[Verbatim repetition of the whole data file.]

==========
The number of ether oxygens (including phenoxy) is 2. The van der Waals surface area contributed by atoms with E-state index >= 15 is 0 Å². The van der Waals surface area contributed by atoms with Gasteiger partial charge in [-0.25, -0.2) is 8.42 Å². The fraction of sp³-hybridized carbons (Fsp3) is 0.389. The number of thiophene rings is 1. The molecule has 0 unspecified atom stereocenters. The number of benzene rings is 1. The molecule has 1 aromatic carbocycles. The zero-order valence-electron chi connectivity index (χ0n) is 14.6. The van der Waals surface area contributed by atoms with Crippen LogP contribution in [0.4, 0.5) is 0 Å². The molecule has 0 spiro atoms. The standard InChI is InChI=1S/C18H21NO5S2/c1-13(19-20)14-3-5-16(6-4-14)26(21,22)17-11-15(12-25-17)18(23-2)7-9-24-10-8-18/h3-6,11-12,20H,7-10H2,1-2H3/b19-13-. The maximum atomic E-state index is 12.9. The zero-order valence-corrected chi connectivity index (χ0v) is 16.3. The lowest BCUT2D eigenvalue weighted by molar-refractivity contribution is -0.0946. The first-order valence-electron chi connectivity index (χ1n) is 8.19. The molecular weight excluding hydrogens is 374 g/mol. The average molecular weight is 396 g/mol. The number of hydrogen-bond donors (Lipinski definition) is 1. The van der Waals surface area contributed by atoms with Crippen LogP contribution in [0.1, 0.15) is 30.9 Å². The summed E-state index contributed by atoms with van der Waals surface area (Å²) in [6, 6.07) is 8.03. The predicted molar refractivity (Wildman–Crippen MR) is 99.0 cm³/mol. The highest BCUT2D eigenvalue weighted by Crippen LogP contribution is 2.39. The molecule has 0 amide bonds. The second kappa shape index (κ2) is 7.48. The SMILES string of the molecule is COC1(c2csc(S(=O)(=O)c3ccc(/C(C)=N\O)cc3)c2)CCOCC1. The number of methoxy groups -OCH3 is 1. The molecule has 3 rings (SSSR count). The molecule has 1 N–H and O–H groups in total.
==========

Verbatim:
The number of ether oxygens (including phenoxy) is 2. The van der Waals surface area contributed by atoms with E-state index >= 15 is 0 Å². The van der Waals surface area contributed by atoms with Gasteiger partial charge in [-0.25, -0.2) is 8.42 Å². The fraction of sp³-hybridized carbons (Fsp3) is 0.389. The number of thiophene rings is 1. The molecule has 0 unspecified atom stereocenters. The number of benzene rings is 1. The molecule has 1 aromatic carbocycles. The zero-order valence-electron chi connectivity index (χ0n) is 14.6. The van der Waals surface area contributed by atoms with Crippen LogP contribution in [0.4, 0.5) is 0 Å². The molecule has 0 spiro atoms. The standard InChI is InChI=1S/C18H21NO5S2/c1-13(19-20)14-3-5-16(6-4-14)26(21,22)17-11-15(12-25-17)18(23-2)7-9-24-10-8-18/h3-6,11-12,20H,7-10H2,1-2H3/b19-13-. The maximum atomic E-state index is 12.9. The zero-order valence-corrected chi connectivity index (χ0v) is 16.3. The lowest BCUT2D eigenvalue weighted by molar-refractivity contribution is -0.0946. The first-order valence-electron chi connectivity index (χ1n) is 8.19. The molecular weight excluding hydrogens is 374 g/mol. The average molecular weight is 396 g/mol. The number of hydrogen-bond donors (Lipinski definition) is 1. The van der Waals surface area contributed by atoms with Crippen LogP contribution in [0.1, 0.15) is 30.9 Å². The summed E-state index contributed by atoms with van der Waals surface area (Å²) in [6, 6.07) is 8.03. The predicted molar refractivity (Wildman–Crippen MR) is 99.0 cm³/mol. The highest BCUT2D eigenvalue weighted by Crippen LogP contribution is 2.39. The molecule has 0 amide bonds. The second kappa shape index (κ2) is 7.48. The SMILES string of the molecule is COC1(c2csc(S(=O)(=O)c3ccc(/C(C)=N\O)cc3)c2)CCOCC1. The number of methoxy groups -OCH3 is 1. The molecule has 3 rings (SSSR count). The molecule has 1 N–H and O–H groups in total.